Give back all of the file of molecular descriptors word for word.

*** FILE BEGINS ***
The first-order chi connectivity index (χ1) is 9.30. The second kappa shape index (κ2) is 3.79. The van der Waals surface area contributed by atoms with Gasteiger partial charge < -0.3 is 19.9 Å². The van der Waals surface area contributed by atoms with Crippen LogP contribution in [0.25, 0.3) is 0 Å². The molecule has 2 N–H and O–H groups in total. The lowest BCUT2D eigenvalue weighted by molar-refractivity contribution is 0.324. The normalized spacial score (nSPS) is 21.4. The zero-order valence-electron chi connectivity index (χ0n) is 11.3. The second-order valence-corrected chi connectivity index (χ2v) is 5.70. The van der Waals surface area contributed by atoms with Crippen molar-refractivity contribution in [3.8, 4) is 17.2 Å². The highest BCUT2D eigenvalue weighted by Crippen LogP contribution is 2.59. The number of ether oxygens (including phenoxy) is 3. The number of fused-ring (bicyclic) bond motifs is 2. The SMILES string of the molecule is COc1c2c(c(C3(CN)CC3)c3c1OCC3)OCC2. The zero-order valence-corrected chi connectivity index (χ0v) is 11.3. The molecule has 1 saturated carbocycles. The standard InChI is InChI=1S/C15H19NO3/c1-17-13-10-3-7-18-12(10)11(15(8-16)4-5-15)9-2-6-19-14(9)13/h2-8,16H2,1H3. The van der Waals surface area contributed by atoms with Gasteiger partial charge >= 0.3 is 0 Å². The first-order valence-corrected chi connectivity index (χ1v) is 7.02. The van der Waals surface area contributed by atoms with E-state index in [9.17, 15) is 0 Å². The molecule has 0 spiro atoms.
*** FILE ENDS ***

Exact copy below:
The first-order chi connectivity index (χ1) is 9.30. The second kappa shape index (κ2) is 3.79. The van der Waals surface area contributed by atoms with Gasteiger partial charge < -0.3 is 19.9 Å². The van der Waals surface area contributed by atoms with Crippen LogP contribution in [0.25, 0.3) is 0 Å². The molecule has 2 N–H and O–H groups in total. The lowest BCUT2D eigenvalue weighted by molar-refractivity contribution is 0.324. The normalized spacial score (nSPS) is 21.4. The zero-order valence-electron chi connectivity index (χ0n) is 11.3. The second-order valence-corrected chi connectivity index (χ2v) is 5.70. The van der Waals surface area contributed by atoms with Crippen molar-refractivity contribution in [3.8, 4) is 17.2 Å². The highest BCUT2D eigenvalue weighted by Crippen LogP contribution is 2.59. The number of ether oxygens (including phenoxy) is 3. The number of fused-ring (bicyclic) bond motifs is 2. The SMILES string of the molecule is COc1c2c(c(C3(CN)CC3)c3c1OCC3)OCC2. The zero-order valence-corrected chi connectivity index (χ0v) is 11.3. The molecule has 1 saturated carbocycles. The standard InChI is InChI=1S/C15H19NO3/c1-17-13-10-3-7-18-12(10)11(15(8-16)4-5-15)9-2-6-19-14(9)13/h2-8,16H2,1H3. The van der Waals surface area contributed by atoms with Gasteiger partial charge >= 0.3 is 0 Å². The first-order valence-corrected chi connectivity index (χ1v) is 7.02. The van der Waals surface area contributed by atoms with E-state index in [9.17, 15) is 0 Å². The molecule has 0 spiro atoms.